The poll brings the SNP down three points from last month and suggests it will win 36 percent of the vote in the next general election. Labor is up two points to 31%.

It’s a remarkable turnaround from Anas Sarwar, who came third in 2019 with just 19% of the vote.

Scottish Labor deputy leader Jackie Baillie said the party was “back in business”.

The pollster also suggests that the Tories would now take 19%, while the Liber Dems would gain 10%, a jump of four points from the latest poll.

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The gap between the SNP and Labor is slightly larger when voters are asked how they would vote in the upcoming Holyrood election.

In the constituency vote, the SNP has 38%, while Labor has 28%. The Tories are at 18% and the Liberal Democrats at 10%.

In the list vote, the SNP is at 30%, Labor at 24%, the Conservatives at 19%, while the Liberal Democrats at 13% and the Greens at 11%.

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The poll also gives the first approval rating for Humza Yousaf as Prime Minister. Voters have given him a net approval rating of -7%. While 23% approve, another 30% disapprove, and another 35% say they neither approve nor disapprove.

When asked if they thought she would be a worse leader than Nicola Sturgeon, 39% of voters said they thought she would, while 32% thought she would be about the same.

Another 11% said they would be better.

Meanwhile, Rishi Sunak receives a net approval rating of -13%, while Douglas Ross is at -20%. Scottish Labor leader Anas Sarwar sees his approval rating rise by six points to now stand at +10%.

When asked their opinion of the UK government, the majority of Scots, 61%, think it is incompetent. Only 39% feel the same about the current Scottish government.

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On independence, No leads by eight points, getting 54% of the vote once the don’t know is eliminated, while Yes has 46%.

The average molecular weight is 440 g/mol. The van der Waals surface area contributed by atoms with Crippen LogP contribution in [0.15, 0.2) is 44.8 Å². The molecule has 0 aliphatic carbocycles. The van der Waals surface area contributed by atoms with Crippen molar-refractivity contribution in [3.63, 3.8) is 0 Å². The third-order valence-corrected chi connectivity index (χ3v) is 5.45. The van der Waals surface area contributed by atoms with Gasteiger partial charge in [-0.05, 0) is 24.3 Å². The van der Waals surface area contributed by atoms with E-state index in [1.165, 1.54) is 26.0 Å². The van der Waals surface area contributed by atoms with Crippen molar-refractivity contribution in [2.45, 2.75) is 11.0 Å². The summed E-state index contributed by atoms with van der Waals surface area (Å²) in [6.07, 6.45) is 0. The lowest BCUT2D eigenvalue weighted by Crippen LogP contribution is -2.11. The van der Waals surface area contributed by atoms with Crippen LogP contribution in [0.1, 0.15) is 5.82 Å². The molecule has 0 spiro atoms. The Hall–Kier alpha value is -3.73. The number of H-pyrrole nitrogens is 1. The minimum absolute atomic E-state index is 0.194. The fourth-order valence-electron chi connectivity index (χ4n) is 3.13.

The pollster says support for Scottish independence remains “particularly strong among younger Scots”, with majorities aged 16-24 (51%), 25-34 (54%) and 35-44 (52%) all saying they would vote Yes.

By comparison, only 37% of those aged 55-64 and 31% of those over 65 would vote to leave the UK.

The country is evenly split on the timing of any future vote, with 44% against one next year. Although that is down five points in the last month. Meanwhile, 41%, up seven points, would support holding one in this time period.

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Scottish Labor deputy leader Jackie Baillie said: “The only poll that matters is the one on Election Day, but the trend speaks for itself: Scottish Labor is back in business.

“Scots are fed up with this Tory government and know that only Scottish Labor can drive them out of Downing St and bring about the change Scotland needs.

“Divided and scandal-plagued SNP can only oppose the Conservatives: Scottish Labor can drive them out of power.”

Meanwhile, Alex Salmond’s Alba has accused the Scottish Greens of holding back independence.

Party general secretary Chris McEleny said: “Support for independence is much higher than that of the SNP, so we must not allow unpopular policies to take precedence over independence due to pressure from Green Party ministers. “.

“The new first minister must shift the focus of the Scottish government away from polarizing policies such as gender reforms and meet the priorities of the whole population. This is the way to ensure that the Scottish government helps to increase support for independence.”

In response, Green MSP Maggie Chapman, said Alba was “on the outside desperately watching”.

She said: “Frankly, these are the comments of yesterday’s men of the last century who, with their socially conservative and climate-destructive views, should leave Scottish politics to those who wish to build a sustainable country for future generations.

“This is not about a party. We need to build support beyond the SNP, the Scottish Greens and other pro-indy groups to secure a majority. This is how healthy democracy works. Alba is working to undermine that, as evidenced by her latest invective.”

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